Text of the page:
Monday, January 24, 2011

Day 14: Lima Bean and Winter Vegetable Soup

My mom used to make Lima Bean soup when I was a kid.  A nice thick soup with bits of salty pork -- it was one of my favorites.  But it was a bit bland.  Okay, it was really bland.  We'd pour ketchup on top, and stir it in for more flavor, I thought it was great.  Of course when I was a kid I loved Campbell's Chicken Noodle Soup, Kraft Mac N Cheese, and Chef Boyardee's pizza.  Okay, I admit -- I still like all of those things (except the pizza in a box) and eat them from time to time.

The ingredients for Lima Bean and Winter Vegetable Soup in The Greens Cook Book sounded so good.  I think just the vegetables would make a fantastic soup all on their own.  For the stock I used the bean cooking liquid, adding 1 cup of vegetable stock (I use Wolfgang Puck's) to make the 6 1/2 cups of stock.  The directions promised the soup would taste better after a day or two.  I made  the soup this morning hoping to give it some time for the flavors to develop, and it was delicious.  Full of texture and flavor -- this was definitely not my mom's Lima Bean soup.

Lima Bean and Winter Vegetable Soup
The Greens Cook Book
Yield:  4 to 6 servings

The Stock:
Use the cooking liquid from the beans combined with extra water if necessary.  Or make the Winter Vegetable Stock (page 65), using a cup of the cabbage leaves, sliced and stewed, 1/4 teaspoon fennel seeds, and the stems from the mushrooms.

The Soup:
1 cup dry Lima beans
8 cups water
1 bay leaf
2 tbsp olive oil
3 tbsp butter
1 large yellow onion, cut into 1/4 inch squares
2 tsp nutritional yeast (optional)
1/2 tsp dried thyme
1/2 tsp dried marjoram
1/4 tsp fennel seeds
2 cloves garlic, finely chopped
1/2 cup dry white wine
2 carrots, peeled and cut into 1/2 inch pieces
1/4 small head savoy cabbage, shredded
1 small fennel bulb, diced into 1/4 inch pieces
One 4 ounce turnip or rutabaga, peeled and cut into 1/2 inch squares
4 ounces mushrooms, stems removed, caps roughly chopped
6 1/2 cups stock or bean broth
Fresh Herbs: marjoram, thyme, fennel greens, parsley, or a mixture, finely chopped, for garnish
Parmesan (optional)

     Rinse the beans well, cover them generously with water, and let them soak 6 hours or overnight; or cover them with boiling water and soak 1 hour.  Pour off the soaking water and put the beans in a pot with the 8 cups water, the bay leaf, and 1 tbsp of the olive oil.  Bring to a boil, add 1 tsp salt, lower the heat, and simmer slowly until the beans are nearly tender.  (They will continue cooking in the soup.)  Remove any of the skins that have become detached and have floated to the surface.  Drain the beans and set them aside.  Save the broth to use in the soup, or for another purpose.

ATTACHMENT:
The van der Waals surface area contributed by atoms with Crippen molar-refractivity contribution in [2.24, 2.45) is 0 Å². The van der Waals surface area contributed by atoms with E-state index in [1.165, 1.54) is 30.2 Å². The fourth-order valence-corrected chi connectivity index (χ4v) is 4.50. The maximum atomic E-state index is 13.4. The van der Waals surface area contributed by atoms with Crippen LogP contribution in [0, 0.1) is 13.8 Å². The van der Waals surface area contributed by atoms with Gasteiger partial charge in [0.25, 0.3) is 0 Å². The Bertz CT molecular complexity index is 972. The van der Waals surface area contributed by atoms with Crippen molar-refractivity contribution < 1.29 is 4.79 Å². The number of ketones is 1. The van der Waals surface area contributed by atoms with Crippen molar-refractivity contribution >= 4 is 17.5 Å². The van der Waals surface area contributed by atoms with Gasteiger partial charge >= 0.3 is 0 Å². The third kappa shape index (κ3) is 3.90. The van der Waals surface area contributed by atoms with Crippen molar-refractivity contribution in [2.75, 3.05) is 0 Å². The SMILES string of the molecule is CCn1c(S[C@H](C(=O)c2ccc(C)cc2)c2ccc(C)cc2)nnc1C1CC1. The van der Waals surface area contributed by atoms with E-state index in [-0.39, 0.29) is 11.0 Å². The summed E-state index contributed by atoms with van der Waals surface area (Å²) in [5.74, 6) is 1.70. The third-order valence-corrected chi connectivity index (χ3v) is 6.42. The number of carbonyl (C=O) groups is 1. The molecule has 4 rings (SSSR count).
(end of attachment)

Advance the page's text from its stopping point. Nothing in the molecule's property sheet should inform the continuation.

Use a large soup pot with a heavy bottom, melt the butter and the remaining 1 tbsp oil, and add the onion.  Cook over medium-high heat, stirring occasionally at first, and more frequently later, until the onion is a rich, dark brown, 15 to 20 minutes.  Add 1/2 tsp salt, the nutritional yeast, if using, and the dried herbs and garlic, and cook together for a minute.  Pour in the wine, reduce by half, then add all the vegetables and 1/2 cup stock or bean broth.  Cover, and stew slowly for 10 minutes; then add 6 more cups liquid.  Simmer 15 minutes, add the beans, and cook another 15 minutes.
     Taste the soup and season with additional salt, if needed, and freshly ground black pepper.  Serve with a garnish of fresh herbs and, if desired, grated Parmesan.
     This soup will taste even better a day or two after its made, when the flavors have more thoroughly developed and merged.  Served with an honest piece of bread, it makes a wholesome meal.

The soup was really delicious.  I didn't have to ask Paul what he thought -- he scarfed down three bowls!

Tomorrow night it's Orzo and Peas with Lemon-Herb Sauce

Update:  The book did not lie!  I had soup for the next two lunches, and let me tell you it DID get better with age.  I just finished the last of the soup (with a sprinkle of Parmesan on top, and a toasted cheese sandwich on some potato bread I made), and it was fabulous!

1 comment:

  1. Yes, it was delicious, and I am not necessarily a fan of the beans or even of some of the root vegies that were in the soup. It made a great meal, especially with some of the home-made bread that was left over from yesterday's meal. So, I think I lost track of the 50 days... what day is this? Guess that's the question I ask every morning when the alarm clock sounds!